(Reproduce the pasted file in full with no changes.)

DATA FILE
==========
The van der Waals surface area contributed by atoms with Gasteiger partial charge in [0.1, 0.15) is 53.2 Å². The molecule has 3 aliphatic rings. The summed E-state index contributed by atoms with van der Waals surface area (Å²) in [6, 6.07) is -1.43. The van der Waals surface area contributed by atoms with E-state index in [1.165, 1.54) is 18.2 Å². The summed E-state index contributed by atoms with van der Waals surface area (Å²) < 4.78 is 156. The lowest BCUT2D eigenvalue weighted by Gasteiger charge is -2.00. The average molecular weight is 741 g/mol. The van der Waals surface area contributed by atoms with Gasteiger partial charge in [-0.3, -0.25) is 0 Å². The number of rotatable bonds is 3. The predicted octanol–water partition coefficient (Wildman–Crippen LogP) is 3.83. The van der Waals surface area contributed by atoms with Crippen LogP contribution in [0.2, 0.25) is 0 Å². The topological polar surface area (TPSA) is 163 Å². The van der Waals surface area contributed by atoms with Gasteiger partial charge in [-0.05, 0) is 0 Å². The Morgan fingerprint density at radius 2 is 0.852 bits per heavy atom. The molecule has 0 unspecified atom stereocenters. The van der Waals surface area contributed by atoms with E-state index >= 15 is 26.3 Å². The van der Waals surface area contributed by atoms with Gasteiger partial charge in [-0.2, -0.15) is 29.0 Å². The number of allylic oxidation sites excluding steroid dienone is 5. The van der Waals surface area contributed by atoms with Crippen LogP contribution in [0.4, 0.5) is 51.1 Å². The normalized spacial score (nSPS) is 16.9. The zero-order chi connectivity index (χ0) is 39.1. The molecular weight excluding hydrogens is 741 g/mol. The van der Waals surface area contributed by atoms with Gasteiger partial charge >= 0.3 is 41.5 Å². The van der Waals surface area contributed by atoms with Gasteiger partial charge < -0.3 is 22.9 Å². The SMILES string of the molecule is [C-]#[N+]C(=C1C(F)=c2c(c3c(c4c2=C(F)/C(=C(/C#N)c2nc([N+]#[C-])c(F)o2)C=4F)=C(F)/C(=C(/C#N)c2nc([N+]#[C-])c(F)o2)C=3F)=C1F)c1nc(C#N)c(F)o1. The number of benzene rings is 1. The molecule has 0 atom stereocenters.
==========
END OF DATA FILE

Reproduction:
The van der Waals surface area contributed by atoms with Gasteiger partial charge in [0.1, 0.15) is 53.2 Å². The molecule has 3 aliphatic rings. The summed E-state index contributed by atoms with van der Waals surface area (Å²) in [6, 6.07) is -1.43. The van der Waals surface area contributed by atoms with E-state index in [1.165, 1.54) is 18.2 Å². The summed E-state index contributed by atoms with van der Waals surface area (Å²) < 4.78 is 156. The lowest BCUT2D eigenvalue weighted by Gasteiger charge is -2.00. The average molecular weight is 741 g/mol. The van der Waals surface area contributed by atoms with Gasteiger partial charge in [-0.3, -0.25) is 0 Å². The number of rotatable bonds is 3. The predicted octanol–water partition coefficient (Wildman–Crippen LogP) is 3.83. The van der Waals surface area contributed by atoms with Crippen LogP contribution in [0.2, 0.25) is 0 Å². The topological polar surface area (TPSA) is 163 Å². The van der Waals surface area contributed by atoms with Gasteiger partial charge in [-0.05, 0) is 0 Å². The Morgan fingerprint density at radius 2 is 0.852 bits per heavy atom. The molecule has 0 unspecified atom stereocenters. The van der Waals surface area contributed by atoms with E-state index >= 15 is 26.3 Å². The van der Waals surface area contributed by atoms with Gasteiger partial charge in [-0.2, -0.15) is 29.0 Å². The number of allylic oxidation sites excluding steroid dienone is 5. The van der Waals surface area contributed by atoms with Crippen LogP contribution in [0.4, 0.5) is 51.1 Å². The normalized spacial score (nSPS) is 16.9. The zero-order chi connectivity index (χ0) is 39.1. The molecular weight excluding hydrogens is 741 g/mol. The van der Waals surface area contributed by atoms with Gasteiger partial charge >= 0.3 is 41.5 Å². The van der Waals surface area contributed by atoms with Gasteiger partial charge < -0.3 is 22.9 Å². The SMILES string of the molecule is [C-]#[N+]C(=C1C(F)=c2c(c3c(c4c2=C(F)/C(=C(/C#N)c2nc([N+]#[C-])c(F)o2)C=4F)=C(F)/C(=C(/C#N)c2nc([N+]#[C-])c(F)o2)C=3F)=C1F)c1nc(C#N)c(F)o1. The number of benzene rings is 1. The molecule has 0 atom stereocenters.